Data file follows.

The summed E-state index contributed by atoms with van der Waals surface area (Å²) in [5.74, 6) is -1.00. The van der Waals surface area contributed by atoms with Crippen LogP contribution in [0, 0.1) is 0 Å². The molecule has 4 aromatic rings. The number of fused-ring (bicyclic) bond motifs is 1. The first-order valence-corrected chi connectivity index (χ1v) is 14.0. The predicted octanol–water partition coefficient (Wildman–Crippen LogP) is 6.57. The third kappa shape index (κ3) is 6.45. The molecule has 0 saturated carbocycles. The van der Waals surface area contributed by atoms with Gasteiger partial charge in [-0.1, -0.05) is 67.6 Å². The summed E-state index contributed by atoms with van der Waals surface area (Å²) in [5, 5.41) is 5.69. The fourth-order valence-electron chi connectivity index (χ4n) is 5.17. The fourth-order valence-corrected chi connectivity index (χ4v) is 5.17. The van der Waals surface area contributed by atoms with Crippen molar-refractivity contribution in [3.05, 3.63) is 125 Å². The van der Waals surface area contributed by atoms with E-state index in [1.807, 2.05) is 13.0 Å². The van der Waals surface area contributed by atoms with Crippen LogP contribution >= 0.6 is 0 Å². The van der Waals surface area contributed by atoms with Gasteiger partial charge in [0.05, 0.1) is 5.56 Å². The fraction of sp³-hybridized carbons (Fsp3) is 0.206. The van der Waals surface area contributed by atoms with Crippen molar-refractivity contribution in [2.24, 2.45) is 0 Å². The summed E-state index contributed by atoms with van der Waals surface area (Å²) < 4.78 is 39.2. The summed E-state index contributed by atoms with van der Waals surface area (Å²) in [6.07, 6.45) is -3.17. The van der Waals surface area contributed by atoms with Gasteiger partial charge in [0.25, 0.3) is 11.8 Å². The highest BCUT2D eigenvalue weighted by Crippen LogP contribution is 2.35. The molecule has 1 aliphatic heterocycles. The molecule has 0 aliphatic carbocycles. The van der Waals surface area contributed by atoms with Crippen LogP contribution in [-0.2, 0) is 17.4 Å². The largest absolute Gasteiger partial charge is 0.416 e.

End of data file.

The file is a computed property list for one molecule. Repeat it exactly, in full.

The summed E-state index contributed by atoms with van der Waals surface area (Å²) in [5.74, 6) is -1.00. The van der Waals surface area contributed by atoms with Crippen LogP contribution in [0, 0.1) is 0 Å². The molecule has 4 aromatic rings. The number of fused-ring (bicyclic) bond motifs is 1. The first-order valence-corrected chi connectivity index (χ1v) is 14.0. The predicted octanol–water partition coefficient (Wildman–Crippen LogP) is 6.57. The third kappa shape index (κ3) is 6.45. The molecule has 0 saturated carbocycles. The van der Waals surface area contributed by atoms with Gasteiger partial charge in [-0.1, -0.05) is 67.6 Å². The summed E-state index contributed by atoms with van der Waals surface area (Å²) in [5, 5.41) is 5.69. The fourth-order valence-electron chi connectivity index (χ4n) is 5.17. The fourth-order valence-corrected chi connectivity index (χ4v) is 5.17. The van der Waals surface area contributed by atoms with Crippen molar-refractivity contribution in [3.05, 3.63) is 125 Å². The van der Waals surface area contributed by atoms with E-state index in [1.807, 2.05) is 13.0 Å². The van der Waals surface area contributed by atoms with Crippen LogP contribution >= 0.6 is 0 Å². The van der Waals surface area contributed by atoms with Gasteiger partial charge in [0.05, 0.1) is 5.56 Å². The fraction of sp³-hybridized carbons (Fsp3) is 0.206. The van der Waals surface area contributed by atoms with Crippen molar-refractivity contribution in [2.24, 2.45) is 0 Å². The summed E-state index contributed by atoms with van der Waals surface area (Å²) < 4.78 is 39.2. The summed E-state index contributed by atoms with van der Waals surface area (Å²) in [6.07, 6.45) is -3.17. The van der Waals surface area contributed by atoms with Gasteiger partial charge in [0.25, 0.3) is 11.8 Å². The highest BCUT2D eigenvalue weighted by Crippen LogP contribution is 2.35. The molecule has 1 aliphatic heterocycles. The molecule has 0 aliphatic carbocycles. The van der Waals surface area contributed by atoms with Crippen LogP contribution in [-0.2, 0) is 17.4 Å². The largest absolute Gasteiger partial charge is 0.416 e.